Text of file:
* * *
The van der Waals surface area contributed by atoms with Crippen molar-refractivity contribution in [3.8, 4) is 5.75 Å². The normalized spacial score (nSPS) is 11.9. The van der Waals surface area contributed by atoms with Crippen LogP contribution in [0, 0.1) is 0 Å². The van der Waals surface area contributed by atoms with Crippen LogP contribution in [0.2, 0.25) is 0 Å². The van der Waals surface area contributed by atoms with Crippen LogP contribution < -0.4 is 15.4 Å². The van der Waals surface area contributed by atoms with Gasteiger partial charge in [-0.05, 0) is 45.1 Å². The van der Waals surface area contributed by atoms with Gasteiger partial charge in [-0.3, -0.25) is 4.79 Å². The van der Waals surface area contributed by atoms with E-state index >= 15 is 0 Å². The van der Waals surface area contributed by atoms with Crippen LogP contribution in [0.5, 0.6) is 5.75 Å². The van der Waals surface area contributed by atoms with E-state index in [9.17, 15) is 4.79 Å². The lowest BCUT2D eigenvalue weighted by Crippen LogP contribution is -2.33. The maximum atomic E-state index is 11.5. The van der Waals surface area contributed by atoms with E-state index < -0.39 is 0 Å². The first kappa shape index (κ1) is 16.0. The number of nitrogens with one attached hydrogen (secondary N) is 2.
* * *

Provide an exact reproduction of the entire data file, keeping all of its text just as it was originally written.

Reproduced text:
The van der Waals surface area contributed by atoms with Crippen molar-refractivity contribution in [3.8, 4) is 5.75 Å². The normalized spacial score (nSPS) is 11.9. The van der Waals surface area contributed by atoms with Crippen LogP contribution in [0, 0.1) is 0 Å². The van der Waals surface area contributed by atoms with Crippen LogP contribution in [0.2, 0.25) is 0 Å². The van der Waals surface area contributed by atoms with Crippen LogP contribution < -0.4 is 15.4 Å². The van der Waals surface area contributed by atoms with Gasteiger partial charge in [-0.05, 0) is 45.1 Å². The van der Waals surface area contributed by atoms with Gasteiger partial charge in [-0.3, -0.25) is 4.79 Å². The van der Waals surface area contributed by atoms with E-state index >= 15 is 0 Å². The van der Waals surface area contributed by atoms with Crippen LogP contribution in [0.5, 0.6) is 5.75 Å². The van der Waals surface area contributed by atoms with E-state index in [9.17, 15) is 4.79 Å². The lowest BCUT2D eigenvalue weighted by Crippen LogP contribution is -2.33. The maximum atomic E-state index is 11.5. The van der Waals surface area contributed by atoms with E-state index < -0.39 is 0 Å². The first kappa shape index (κ1) is 16.0. The number of nitrogens with one attached hydrogen (secondary N) is 2.